On Sunday, December 4th, The Metropolitan Society of Natural Historians hosted Notes from the Field Presentations at the Richard Gilder Graduate School of the American Museum of Natural History (AMNH). During this event, three researchers from the AMNH, Columbia University and the City University of New York discussed their recent field expeditions across the world to look for fossils, deep sea creatures and leeches.
Abagael West is a paleontologist who specializes in the study of fossil mammals. She received her B.A. in Zoology from the University of Cambridge in 2010, and is currently a Ph.D. candidate at Columbia University, in the collaborative program with the Richard Gilder Graduate School at the AMNH. After defending her Ph.D. in late December, she is moving to the Carnegie Museum of Natural History as a Rea Postdoctoral Fellow. Her research is on several aspects of the evolution and relationships of the Notoungulata, an extinct order of hoofed mammals from South America. She is particularly interested in using ancient DNA and protein sequences to test and augment traditional paleontological hypotheses and datasets. West discussed her field expedition to Antarctica to look for fossils. To learn about this Antarctica expedition, visit the project's website or twitter account. Various new articles were also published about the expedition in Arctic Sun, Forbes, and the Guardian. A youtube video about the project is also available.
Michael Tessler is a fourth year Ph.D. Candidate at the AMNH’s Richard Gilder Graduate School. He is generally interested in biodiversity and has conducted studies on leeches, mosses, and bacteria. The focus of these studies has included taxonomy, systematics, ecology, and conservation. He has helped pioneer new methods for comparisons of sites for conservation purposes and CT scanning of soft-bodied invertebrates to describe new species of leeches. Tessler presented his experiences traveling across Asia, Europe, North America, South America and Central America to look for leeches in both terrestrial and aquatic habitats and also discussed some cultural experiences from his travels. If you would like to learn more about Tessler and his research, please visit his website or the website of the Leech Lab at the AMNH.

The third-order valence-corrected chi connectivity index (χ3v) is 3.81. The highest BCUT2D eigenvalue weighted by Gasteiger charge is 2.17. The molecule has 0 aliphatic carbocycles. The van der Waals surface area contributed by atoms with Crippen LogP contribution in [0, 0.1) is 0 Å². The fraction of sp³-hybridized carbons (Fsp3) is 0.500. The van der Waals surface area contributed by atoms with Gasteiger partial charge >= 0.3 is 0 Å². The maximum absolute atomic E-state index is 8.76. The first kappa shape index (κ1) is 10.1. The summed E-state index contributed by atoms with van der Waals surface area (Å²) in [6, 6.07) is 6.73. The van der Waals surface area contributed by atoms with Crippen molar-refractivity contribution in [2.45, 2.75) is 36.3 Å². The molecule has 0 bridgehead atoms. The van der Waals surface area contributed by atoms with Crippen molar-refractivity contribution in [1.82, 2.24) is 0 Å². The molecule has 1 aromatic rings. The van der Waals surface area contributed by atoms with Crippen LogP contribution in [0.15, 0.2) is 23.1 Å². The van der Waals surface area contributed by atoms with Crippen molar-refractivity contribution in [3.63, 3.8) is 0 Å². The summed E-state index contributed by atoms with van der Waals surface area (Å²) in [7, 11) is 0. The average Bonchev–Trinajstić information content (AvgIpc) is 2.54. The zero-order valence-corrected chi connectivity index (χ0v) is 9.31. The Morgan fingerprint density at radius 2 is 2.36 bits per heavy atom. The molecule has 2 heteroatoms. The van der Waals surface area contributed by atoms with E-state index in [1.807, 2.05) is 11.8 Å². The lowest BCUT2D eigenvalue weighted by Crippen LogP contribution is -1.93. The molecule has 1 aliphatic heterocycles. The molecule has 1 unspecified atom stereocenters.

Dr. Mercer R. Brugler is an Assistant Professor at New York City College of Technology (CUNY) and a Research Associate at the AMNH and Smithsonian NMNH. Dr. Brugler is a deep-sea evolutionary biologist that specializes in the phylogenetic systematics and molecular evolution of black corals and sea anemones (phylum Cnidaria). He has participated in ten research cruises and two submersible dives in Alvin, and recently sent three minority CityTech students to the Flower Gardens National Marine Sanctuary (Gulf of Mexico) to collect black corals using the remotely operated vehicle Mohawk. Dr. Brugler received his B.S. from the University of Miami (Coral Gables, FL), M.S. from the College of Charleston's Grice Marine Lab (Charleston, SC), and Ph.D. from the University of Louisiana at Lafayette (Lafayette, LA). Dr. Brugler discussed his trip exploring deep-sea canyons and methane seeps along the Northwest Atlantic Continental Margin using the famous research submersible Alvin and the autonomous underwater vehicle Sentry. If you want to learn more about Dr. Brugler and his work, you can see his publications here, visit his website here or follow him on Twitter (@ProfBrugler).
A special thanks to our presenters and to the Richard Gilder Graduate School for allowing us to use their space. If you have any questions for our presenters, please contact email@example.com, and we will help put you in contact with them. To view more photos from this event, visit our gallery. All photo credit goes to Maurice Chen.